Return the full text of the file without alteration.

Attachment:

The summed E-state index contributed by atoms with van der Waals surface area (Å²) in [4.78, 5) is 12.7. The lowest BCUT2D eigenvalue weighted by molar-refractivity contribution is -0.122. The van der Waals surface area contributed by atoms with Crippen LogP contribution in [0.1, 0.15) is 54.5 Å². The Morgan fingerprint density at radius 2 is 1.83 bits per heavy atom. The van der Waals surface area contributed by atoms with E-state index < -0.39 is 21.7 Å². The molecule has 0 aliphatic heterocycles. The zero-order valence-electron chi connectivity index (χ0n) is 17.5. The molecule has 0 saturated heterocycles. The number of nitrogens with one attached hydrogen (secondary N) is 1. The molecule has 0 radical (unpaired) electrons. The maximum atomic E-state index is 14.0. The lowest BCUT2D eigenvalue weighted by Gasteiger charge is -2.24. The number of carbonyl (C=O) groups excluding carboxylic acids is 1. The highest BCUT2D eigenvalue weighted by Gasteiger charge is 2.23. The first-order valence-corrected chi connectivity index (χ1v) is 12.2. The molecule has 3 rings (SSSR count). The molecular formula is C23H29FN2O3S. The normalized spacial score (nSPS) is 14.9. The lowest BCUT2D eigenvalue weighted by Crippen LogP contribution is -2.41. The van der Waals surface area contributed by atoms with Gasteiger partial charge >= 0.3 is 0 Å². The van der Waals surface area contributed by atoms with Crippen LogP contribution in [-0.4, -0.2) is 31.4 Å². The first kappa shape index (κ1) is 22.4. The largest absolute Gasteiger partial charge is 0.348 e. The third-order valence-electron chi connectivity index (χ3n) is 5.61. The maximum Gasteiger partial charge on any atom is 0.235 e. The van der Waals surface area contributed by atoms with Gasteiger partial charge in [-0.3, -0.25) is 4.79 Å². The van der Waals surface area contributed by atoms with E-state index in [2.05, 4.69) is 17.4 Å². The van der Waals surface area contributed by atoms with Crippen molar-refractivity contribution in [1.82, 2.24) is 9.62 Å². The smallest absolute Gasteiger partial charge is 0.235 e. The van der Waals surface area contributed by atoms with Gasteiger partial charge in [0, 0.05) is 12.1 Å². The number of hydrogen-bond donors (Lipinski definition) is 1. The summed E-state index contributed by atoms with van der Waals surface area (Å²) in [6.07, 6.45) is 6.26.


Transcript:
The summed E-state index contributed by atoms with van der Waals surface area (Å²) in [4.78, 5) is 12.7. The lowest BCUT2D eigenvalue weighted by molar-refractivity contribution is -0.122. The van der Waals surface area contributed by atoms with Crippen LogP contribution in [0.1, 0.15) is 54.5 Å². The Morgan fingerprint density at radius 2 is 1.83 bits per heavy atom. The van der Waals surface area contributed by atoms with E-state index < -0.39 is 21.7 Å². The molecule has 0 aliphatic heterocycles. The zero-order valence-electron chi connectivity index (χ0n) is 17.5. The molecule has 0 saturated heterocycles. The number of nitrogens with one attached hydrogen (secondary N) is 1. The molecule has 0 radical (unpaired) electrons. The maximum atomic E-state index is 14.0. The lowest BCUT2D eigenvalue weighted by Gasteiger charge is -2.24. The number of carbonyl (C=O) groups excluding carboxylic acids is 1. The highest BCUT2D eigenvalue weighted by Gasteiger charge is 2.23. The first-order valence-corrected chi connectivity index (χ1v) is 12.2. The molecule has 3 rings (SSSR count). The molecular formula is C23H29FN2O3S. The normalized spacial score (nSPS) is 14.9. The lowest BCUT2D eigenvalue weighted by Crippen LogP contribution is -2.41. The van der Waals surface area contributed by atoms with Gasteiger partial charge >= 0.3 is 0 Å². The van der Waals surface area contributed by atoms with Crippen LogP contribution in [-0.4, -0.2) is 31.4 Å². The first kappa shape index (κ1) is 22.4. The largest absolute Gasteiger partial charge is 0.348 e. The third-order valence-electron chi connectivity index (χ3n) is 5.61. The maximum Gasteiger partial charge on any atom is 0.235 e. The van der Waals surface area contributed by atoms with Gasteiger partial charge in [-0.3, -0.25) is 4.79 Å². The van der Waals surface area contributed by atoms with E-state index in [2.05, 4.69) is 17.4 Å². The van der Waals surface area contributed by atoms with Crippen molar-refractivity contribution in [1.82, 2.24) is 9.62 Å². The smallest absolute Gasteiger partial charge is 0.235 e. The van der Waals surface area contributed by atoms with Gasteiger partial charge in [0, 0.05) is 12.1 Å². The number of hydrogen-bond donors (Lipinski definition) is 1. The summed E-state index contributed by atoms with van der Waals surface area (Å²) in [6.07, 6.45) is 6.26.